I prepared KCN by a carbothermic process described in the cyanide thread. The product was impure at 36.7% KCN. The is worked well as a catalyst for the benzoin synthesis however:

https://www.sciencemadness.org/whisper/viewthread.php?tid=19...

I used 4X wt of my impure KCN to make up for the impureness. My yield was 60%.





The single most important condition for a successful synthesis is good mixing - Nicodem
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MattXaiMalachi
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[*] posted on 4-1-2018 at 07:24


Ok
I found what has been sold to me Pure Sodium Cyanate from a lab agency,
Am I right in thought that putting this with medicinal charcoal into a ceramic crucible heating the mixture to 550 degrees Celsius letting it cool to harden after 25-30 minutes of melting the hardened residue should be Sodium Cyanide yes?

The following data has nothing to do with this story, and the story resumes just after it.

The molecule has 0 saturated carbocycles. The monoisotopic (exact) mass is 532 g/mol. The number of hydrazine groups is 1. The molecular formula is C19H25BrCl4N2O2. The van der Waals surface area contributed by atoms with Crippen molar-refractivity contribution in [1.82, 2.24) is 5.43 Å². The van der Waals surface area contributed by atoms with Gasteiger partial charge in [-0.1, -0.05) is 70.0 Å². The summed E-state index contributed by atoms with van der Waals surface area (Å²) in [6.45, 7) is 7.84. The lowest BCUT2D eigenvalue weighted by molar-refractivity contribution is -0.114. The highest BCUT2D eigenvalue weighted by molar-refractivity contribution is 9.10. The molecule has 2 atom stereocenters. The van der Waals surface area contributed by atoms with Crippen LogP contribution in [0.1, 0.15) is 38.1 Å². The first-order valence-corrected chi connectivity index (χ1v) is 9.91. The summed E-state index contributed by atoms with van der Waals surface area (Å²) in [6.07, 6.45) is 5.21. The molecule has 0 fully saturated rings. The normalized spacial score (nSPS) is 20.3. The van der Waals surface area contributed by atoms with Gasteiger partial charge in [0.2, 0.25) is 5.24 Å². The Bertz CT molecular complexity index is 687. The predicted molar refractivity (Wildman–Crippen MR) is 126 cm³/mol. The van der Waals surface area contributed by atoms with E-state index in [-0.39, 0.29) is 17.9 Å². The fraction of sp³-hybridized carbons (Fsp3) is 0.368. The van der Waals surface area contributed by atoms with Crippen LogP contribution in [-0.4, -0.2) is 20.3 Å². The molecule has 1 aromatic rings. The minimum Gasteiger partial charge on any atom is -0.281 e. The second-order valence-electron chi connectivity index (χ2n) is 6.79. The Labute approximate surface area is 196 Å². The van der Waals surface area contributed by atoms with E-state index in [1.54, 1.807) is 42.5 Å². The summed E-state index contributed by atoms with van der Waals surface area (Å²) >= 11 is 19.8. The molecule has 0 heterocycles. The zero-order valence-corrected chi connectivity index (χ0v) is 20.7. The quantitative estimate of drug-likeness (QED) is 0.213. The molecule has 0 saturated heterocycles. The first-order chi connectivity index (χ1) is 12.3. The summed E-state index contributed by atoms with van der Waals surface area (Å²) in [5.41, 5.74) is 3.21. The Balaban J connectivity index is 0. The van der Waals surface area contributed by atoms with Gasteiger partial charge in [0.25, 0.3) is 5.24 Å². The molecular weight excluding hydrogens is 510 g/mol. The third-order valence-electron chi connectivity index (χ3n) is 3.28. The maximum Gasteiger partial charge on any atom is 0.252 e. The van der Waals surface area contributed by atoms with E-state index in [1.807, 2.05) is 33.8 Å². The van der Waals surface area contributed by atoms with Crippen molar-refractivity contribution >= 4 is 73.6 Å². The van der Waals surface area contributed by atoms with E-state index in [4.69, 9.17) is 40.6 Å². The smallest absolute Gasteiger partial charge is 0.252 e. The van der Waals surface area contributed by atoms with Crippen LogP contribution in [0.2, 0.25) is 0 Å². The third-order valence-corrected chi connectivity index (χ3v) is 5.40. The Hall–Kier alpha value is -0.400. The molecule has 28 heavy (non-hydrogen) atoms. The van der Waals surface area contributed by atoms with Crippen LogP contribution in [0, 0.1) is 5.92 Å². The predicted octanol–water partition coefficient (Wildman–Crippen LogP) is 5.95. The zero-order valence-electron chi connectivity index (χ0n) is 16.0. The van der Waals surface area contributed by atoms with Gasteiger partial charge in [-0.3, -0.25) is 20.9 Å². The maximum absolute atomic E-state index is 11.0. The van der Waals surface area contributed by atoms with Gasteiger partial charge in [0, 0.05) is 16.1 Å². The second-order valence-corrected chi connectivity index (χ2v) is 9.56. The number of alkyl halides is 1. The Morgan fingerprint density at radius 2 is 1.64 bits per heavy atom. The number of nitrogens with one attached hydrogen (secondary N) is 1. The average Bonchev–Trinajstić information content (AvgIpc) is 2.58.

[Edited on 4-1-2018 by MattXaiMalachi]
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[*] posted on 4-1-2018 at 09:11


Yes, you should get about 30-35% sodium cyanide. Let us know what you get.

Dissolve in warm water.




The single most important condition for a successful synthesis is good mixing - Nicodem
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[*] posted on 4-1-2018 at 10:55


Quote: Originally posted by Radium212  
ChemPlayer reduced sodium nitrate to nitrite, maybe a similar procedure could be used.


...With stale spaghetti.
The final product would probably be even less pure than nurdrage's method. (Even if it worked)

[Edited on 4-1-2018 by Vosoryx]